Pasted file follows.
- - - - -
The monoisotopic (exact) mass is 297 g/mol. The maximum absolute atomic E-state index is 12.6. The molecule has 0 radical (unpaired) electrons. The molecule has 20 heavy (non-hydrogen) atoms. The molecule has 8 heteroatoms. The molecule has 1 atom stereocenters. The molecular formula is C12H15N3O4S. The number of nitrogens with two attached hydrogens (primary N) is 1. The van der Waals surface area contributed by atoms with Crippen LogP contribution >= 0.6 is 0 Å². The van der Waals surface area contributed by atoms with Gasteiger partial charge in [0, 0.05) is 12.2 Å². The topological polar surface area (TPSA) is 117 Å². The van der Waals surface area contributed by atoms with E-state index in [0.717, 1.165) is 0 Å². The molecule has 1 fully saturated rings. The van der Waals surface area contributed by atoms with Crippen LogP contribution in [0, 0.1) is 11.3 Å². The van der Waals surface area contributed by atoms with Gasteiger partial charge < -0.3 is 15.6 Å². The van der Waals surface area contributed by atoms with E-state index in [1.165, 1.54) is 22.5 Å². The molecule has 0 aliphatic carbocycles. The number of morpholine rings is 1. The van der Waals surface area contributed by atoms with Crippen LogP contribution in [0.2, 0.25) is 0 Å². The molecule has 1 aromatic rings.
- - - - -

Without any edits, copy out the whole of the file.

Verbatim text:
The monoisotopic (exact) mass is 297 g/mol. The maximum absolute atomic E-state index is 12.6. The molecule has 0 radical (unpaired) electrons. The molecule has 20 heavy (non-hydrogen) atoms. The molecule has 8 heteroatoms. The molecule has 1 atom stereocenters. The molecular formula is C12H15N3O4S. The number of nitrogens with two attached hydrogens (primary N) is 1. The van der Waals surface area contributed by atoms with Crippen LogP contribution >= 0.6 is 0 Å². The van der Waals surface area contributed by atoms with Gasteiger partial charge in [0, 0.05) is 12.2 Å². The topological polar surface area (TPSA) is 117 Å². The van der Waals surface area contributed by atoms with E-state index in [0.717, 1.165) is 0 Å². The molecule has 1 fully saturated rings. The van der Waals surface area contributed by atoms with Crippen LogP contribution in [0, 0.1) is 11.3 Å². The van der Waals surface area contributed by atoms with Gasteiger partial charge < -0.3 is 15.6 Å². The van der Waals surface area contributed by atoms with E-state index in [1.165, 1.54) is 22.5 Å². The molecule has 0 aliphatic carbocycles. The number of morpholine rings is 1. The van der Waals surface area contributed by atoms with Crippen LogP contribution in [0.2, 0.25) is 0 Å². The molecule has 1 aromatic rings.